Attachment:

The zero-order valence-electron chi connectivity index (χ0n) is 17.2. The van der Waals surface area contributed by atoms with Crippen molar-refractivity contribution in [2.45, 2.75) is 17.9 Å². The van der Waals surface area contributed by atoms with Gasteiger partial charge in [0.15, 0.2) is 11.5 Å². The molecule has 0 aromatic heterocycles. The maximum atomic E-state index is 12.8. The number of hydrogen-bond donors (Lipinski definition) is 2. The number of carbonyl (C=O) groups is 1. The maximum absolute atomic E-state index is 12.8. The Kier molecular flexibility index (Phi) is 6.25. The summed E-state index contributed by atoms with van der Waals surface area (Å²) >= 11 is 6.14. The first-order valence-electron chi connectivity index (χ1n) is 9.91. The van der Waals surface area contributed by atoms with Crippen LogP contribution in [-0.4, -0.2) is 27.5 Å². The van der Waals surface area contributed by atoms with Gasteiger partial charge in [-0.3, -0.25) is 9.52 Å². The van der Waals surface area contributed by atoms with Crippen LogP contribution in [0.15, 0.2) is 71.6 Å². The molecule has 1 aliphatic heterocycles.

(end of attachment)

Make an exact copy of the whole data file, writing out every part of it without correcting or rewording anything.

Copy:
The zero-order valence-electron chi connectivity index (χ0n) is 17.2. The van der Waals surface area contributed by atoms with Crippen molar-refractivity contribution in [2.45, 2.75) is 17.9 Å². The van der Waals surface area contributed by atoms with Gasteiger partial charge in [0.15, 0.2) is 11.5 Å². The molecule has 0 aromatic heterocycles. The maximum atomic E-state index is 12.8. The number of hydrogen-bond donors (Lipinski definition) is 2. The number of carbonyl (C=O) groups is 1. The maximum absolute atomic E-state index is 12.8. The Kier molecular flexibility index (Phi) is 6.25. The summed E-state index contributed by atoms with van der Waals surface area (Å²) >= 11 is 6.14. The first-order valence-electron chi connectivity index (χ1n) is 9.91. The van der Waals surface area contributed by atoms with Crippen LogP contribution in [-0.4, -0.2) is 27.5 Å². The van der Waals surface area contributed by atoms with Gasteiger partial charge in [-0.3, -0.25) is 9.52 Å². The van der Waals surface area contributed by atoms with Crippen LogP contribution in [0.15, 0.2) is 71.6 Å². The molecule has 1 aliphatic heterocycles.